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Landlords, can a tenant assign their lease?

22 February 2019

The rights of the landlord and tenant around the assignment of a lease will depend on either the written terms of your lease or the Property Law Act 2007 (“PLA”).  If you don’t have a written form of lease, then the tenant has no right to assign the lease (see section 210 of the PLA). If you do have a written lease but there’s no mention of the tenants’ rights around assigning the lease, then the PLA provisions will apply. Most commercial leases are drafted using the Auckland District Law Society (ADLS) Deed of Lease.  However, the wording in ADLS leases can be different (depending of the age of the lease, or if amendments have been made to the standard terms) so it’s important to understand exactly what rights you have.

The current form of ADLS lease states that the tenant has a right to assign the lease, but must obtain written consent from the Landlord. However, the kicker under this form of lease is that as a Landlord, you cannot unreasonably withhold your consent to the assignment. It’s important to understand on what terms you can withhold consent. As a landlord your consent is subject to the following:

  1. The new tenant being respectable, responsible and has the financial resources to meet the commitments under the lease.  In order to meet the test, its standard practice that the proposed new tenant would have to provide you with details of their assets and liabilities, and any previous business experience. If they have no assets and high debt, this may be enough for you to refuse to give your consent to the assignment of the lease.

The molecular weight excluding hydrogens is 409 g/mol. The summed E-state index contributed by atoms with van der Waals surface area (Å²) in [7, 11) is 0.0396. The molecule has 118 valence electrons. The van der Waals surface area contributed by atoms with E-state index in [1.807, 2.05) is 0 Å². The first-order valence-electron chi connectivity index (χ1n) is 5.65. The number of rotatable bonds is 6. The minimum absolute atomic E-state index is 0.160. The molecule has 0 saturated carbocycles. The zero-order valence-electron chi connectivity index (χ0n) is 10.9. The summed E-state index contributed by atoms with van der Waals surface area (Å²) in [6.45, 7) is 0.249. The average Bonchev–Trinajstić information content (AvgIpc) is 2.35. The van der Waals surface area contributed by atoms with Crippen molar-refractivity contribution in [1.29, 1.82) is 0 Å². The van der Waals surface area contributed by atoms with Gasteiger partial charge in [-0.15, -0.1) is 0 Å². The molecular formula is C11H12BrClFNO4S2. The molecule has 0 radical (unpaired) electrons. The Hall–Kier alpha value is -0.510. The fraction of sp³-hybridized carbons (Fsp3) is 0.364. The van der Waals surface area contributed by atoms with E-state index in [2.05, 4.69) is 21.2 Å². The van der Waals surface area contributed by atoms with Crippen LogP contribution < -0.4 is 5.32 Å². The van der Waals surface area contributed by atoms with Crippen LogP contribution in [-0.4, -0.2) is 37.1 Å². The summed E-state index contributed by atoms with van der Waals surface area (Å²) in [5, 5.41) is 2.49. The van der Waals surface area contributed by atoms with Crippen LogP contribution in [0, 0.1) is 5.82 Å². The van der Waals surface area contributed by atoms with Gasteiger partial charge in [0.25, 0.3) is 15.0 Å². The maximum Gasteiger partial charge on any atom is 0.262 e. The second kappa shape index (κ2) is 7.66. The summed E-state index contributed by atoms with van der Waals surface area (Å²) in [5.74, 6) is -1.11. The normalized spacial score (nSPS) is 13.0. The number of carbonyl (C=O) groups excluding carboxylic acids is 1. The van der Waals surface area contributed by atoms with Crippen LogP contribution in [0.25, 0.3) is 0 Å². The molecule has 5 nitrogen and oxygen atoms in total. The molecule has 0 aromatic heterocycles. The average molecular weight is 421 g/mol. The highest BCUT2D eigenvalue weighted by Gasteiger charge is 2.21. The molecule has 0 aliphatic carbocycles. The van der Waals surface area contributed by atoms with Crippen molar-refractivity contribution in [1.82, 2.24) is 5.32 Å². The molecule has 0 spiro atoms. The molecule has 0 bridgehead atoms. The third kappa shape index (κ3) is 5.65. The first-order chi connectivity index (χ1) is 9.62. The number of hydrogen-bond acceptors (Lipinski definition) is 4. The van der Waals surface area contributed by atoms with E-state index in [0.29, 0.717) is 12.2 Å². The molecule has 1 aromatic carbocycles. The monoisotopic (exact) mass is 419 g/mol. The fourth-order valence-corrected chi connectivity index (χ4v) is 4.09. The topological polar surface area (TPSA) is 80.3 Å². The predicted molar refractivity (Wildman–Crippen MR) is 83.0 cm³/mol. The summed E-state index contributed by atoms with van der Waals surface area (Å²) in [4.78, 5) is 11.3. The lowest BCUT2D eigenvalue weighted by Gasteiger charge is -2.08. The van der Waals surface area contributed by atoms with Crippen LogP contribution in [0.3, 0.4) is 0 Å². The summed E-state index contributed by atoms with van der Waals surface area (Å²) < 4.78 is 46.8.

1. All rent owing by the current tenant has been paid and they aren’t in breach of the lease. This is a bit of an odd one, as if the current tenant is in arrears of rent then you would probably rather see the back of them sooner rather than later. If the current tenant is in arrears, then this is the ideal opportunity to only give your consent on the basis you get paid any money owing to you.

 

  1. A deed of covenant is signed and the landlord is provided with a copy. The standard ADLS deed of assignment ties the new tenant to the terms of the lease. The deed of assignment is a key document that the parties enter into, as it records that the current tenant is still liable to you if the proposed new tenant breaches the lease after the assignment has taken place.

 

  1. If the proposed tenant is a company, then a guarantee from the shareholders of the company should be provided. As a landlord you must remember that even if a company looks good on paper, it can easily be put into receivership or wound up. Without a guarantee from the directors/shareholders, you really have no protection. As discussed in point 1 above, it would also be prudent to get the details of the guarantor’s assets and liabilities. If the shareholders have all their assets tied up in a trust, then the trust should also be the guarantor under the assignment/lease.

 

  1. The current tenant must pay your reasonable legal costs (regardless of whether your consent is given). Taking legal advice is critical in ensuring that you are well protected and even better when someone else is paying the bill.

 

Depending on the terms of your lease, the control you have over the proposed new tenant will vary.  We recommend you seek specialist legal advice before entering into any documentation which relates to your lease.

 

Odette Cottle is an Associate in the Corporate & Commercial Team at Norris Ward McKinnon. You can contact Odette at odette.cottle@nwm.co.nz

Odette Sceats